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firmation of their self-deceit: when they hear them swear and curse, and rant, and see them drunk, they secretly with the Pharisee rejoice and say, "I thank thee, Lord, that I am not as this publican.” And this is one reason why such hypocrites are well content to have some servants in their families, or some neighbours or company about them that are notoriously profane, that their deluded consciences, considering that they are more civil and religious themselves, may hence gather comfort, that they are the servants of God, and in a state of grace.

Hence also it is, that those of them that go on the schismatical side, do purposely go into separated societies, that, by withdrawing from so many, and (as they speak) coming out from among them, they may seem to themselves to be fellow-citizens with the saints, and to be of the little flock that shall have the kingdom. This is the use that self-deceivers make of their companions.

8. Moreover, the hypocrite confirmeth his self-deceit, by observing the great numbers of ungodly persons, worse than he, that are in the world : this makes him think that God should be unmerciful, and heaven be empty, if all such as he should be shut out : the damnation of so many seemeth so incredible to him, that it much increaseth his confidence and self-deceit.

9. And he deceiveth himself also by a mis-observing and mis-applying the faults and infirmities of the servants of the Lord, and the scandalous lives of many hypocrites like himself, When he readeth of Noah's drunkenness and incest, and David's adultery and murder, and Peter's denial of his Master, with cursing and swearing, he considereth not how much these singular actions were contrary to the scope of their lives, nor by what serious repentance they did rise, and do so no more ; but he hence coneludeth that sure he is in a state of grace, that hath no such heinous sins as these : though indeed he hath more heinous continually within him, (even a love of the world and pleasure above God, a secret root of unbelief, a servitude to the flesh, &c.) when he seeth any about him that profess the fear of God, prove hypocrites, or apostates, or fall into any scandalous sin, he strengtheneth his presumption by it, and concludeth that this profession of greater holiness than he himself hath, is but hypocrisy; and that he is as good as those that seem more devout, though he make not so much ado with his religion : or at least that he shall be saved, when those are so bad that are accounted better: if there be but a Ham in the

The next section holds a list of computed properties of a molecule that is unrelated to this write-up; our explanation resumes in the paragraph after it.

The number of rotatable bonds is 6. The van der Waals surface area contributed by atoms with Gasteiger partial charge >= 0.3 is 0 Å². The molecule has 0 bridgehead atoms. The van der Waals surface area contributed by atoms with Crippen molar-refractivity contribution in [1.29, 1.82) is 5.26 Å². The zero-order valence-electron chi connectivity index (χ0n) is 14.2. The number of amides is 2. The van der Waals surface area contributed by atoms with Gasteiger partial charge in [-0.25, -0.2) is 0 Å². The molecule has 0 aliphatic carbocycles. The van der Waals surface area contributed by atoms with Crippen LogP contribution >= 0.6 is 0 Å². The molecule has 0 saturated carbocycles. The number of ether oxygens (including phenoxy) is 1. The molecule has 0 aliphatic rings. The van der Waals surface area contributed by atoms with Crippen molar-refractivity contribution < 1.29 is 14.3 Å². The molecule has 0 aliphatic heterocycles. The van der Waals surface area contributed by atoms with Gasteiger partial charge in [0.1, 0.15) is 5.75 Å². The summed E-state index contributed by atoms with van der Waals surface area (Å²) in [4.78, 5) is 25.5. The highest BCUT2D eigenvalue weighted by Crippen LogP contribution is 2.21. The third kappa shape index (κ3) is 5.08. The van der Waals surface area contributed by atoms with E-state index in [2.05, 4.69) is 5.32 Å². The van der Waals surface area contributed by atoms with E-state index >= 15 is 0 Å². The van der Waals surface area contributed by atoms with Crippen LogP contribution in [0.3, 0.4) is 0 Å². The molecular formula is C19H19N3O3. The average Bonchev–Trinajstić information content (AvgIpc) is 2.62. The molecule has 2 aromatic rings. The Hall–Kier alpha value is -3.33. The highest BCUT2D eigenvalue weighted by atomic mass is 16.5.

Ark and family of Noah, an Ishmael in Abraham's house, an Esau in Jacob's, an Absalom in David's, a Judas among the disciples of Christ, these self-deceivers will thence fetch matter for their own delusion and perdition, as if the rest were all as bad, or sanctification were not necessary to salvation.

10. The self-deceiver also is confirmed in his presumption, by taking to himself the comforts that ministers hold forth, for truly humbled, upright souls, that are apt to be too much disquieted and cast down. Our congregations are mixed of godly and ungodly, and broken-hearted and hard-hearted, dejected and self-confident sinners (besides all those that are well settled in their spiritual peace). And as we cannot tell how to tell the wicked of their misery, nor open the hypocrite's selfdeceit, but the self-suspecting humbled soul, will mis-apply it to themselves, and be more dejected by it, and say, it is thus with me; so we cannot tell how to comfort the distressed, and clear up the evidences of a drooping soul, but the presumptuous hypocrite will lay hold upon it, and think that it belongs to him. Every comfortable book or scripture that he readeth, and every comfortable sermon or discourse which he heareth, is abused to increase his self-deceit.

11. It increaseth the hypocrite's self-deceit, when he findeth some partial reformation in himself, and that he hath mended many things that were amiss; this he takes for a true conversion, and thinks that the civilizing and smoothing of his life, the change of his opinion, and the taking up a form of godliness, are true sanctification ; and that he is not the man that once he was, and therefore is in a safe condition. Though, alas ! he hath never yet known by experience the new heart, the new ends, the new resolutions, affections, and conversation of a saint.

12. Lastly, he deceiveth himself by misunderstanding the nature of hypocrisy. Because he perceiveth not that he is a gross dissembler, but meaneth as he speaks, so far as he goes, therefore, he thinks that he is no hypocrite; whereas, besides the gross hypocrite that knoweth that he doth dissemble, and only deceiveth others, there are also close hypocrites, that know not they are hypocrites, but deceive themselves. And these are they that my text here speaks of, when it saith, “ He deceiveth his own heart." It is hypocrisy (to seem better than one is, and to profess to be a sincere Christian when he is none,) though he confidently think that he is what he professeth himself to be.


III. But what is it that can move a reasonable creature to be wilfully guilty of such self-deceit in the day-light of the gospel, when he hath so much help to see his way?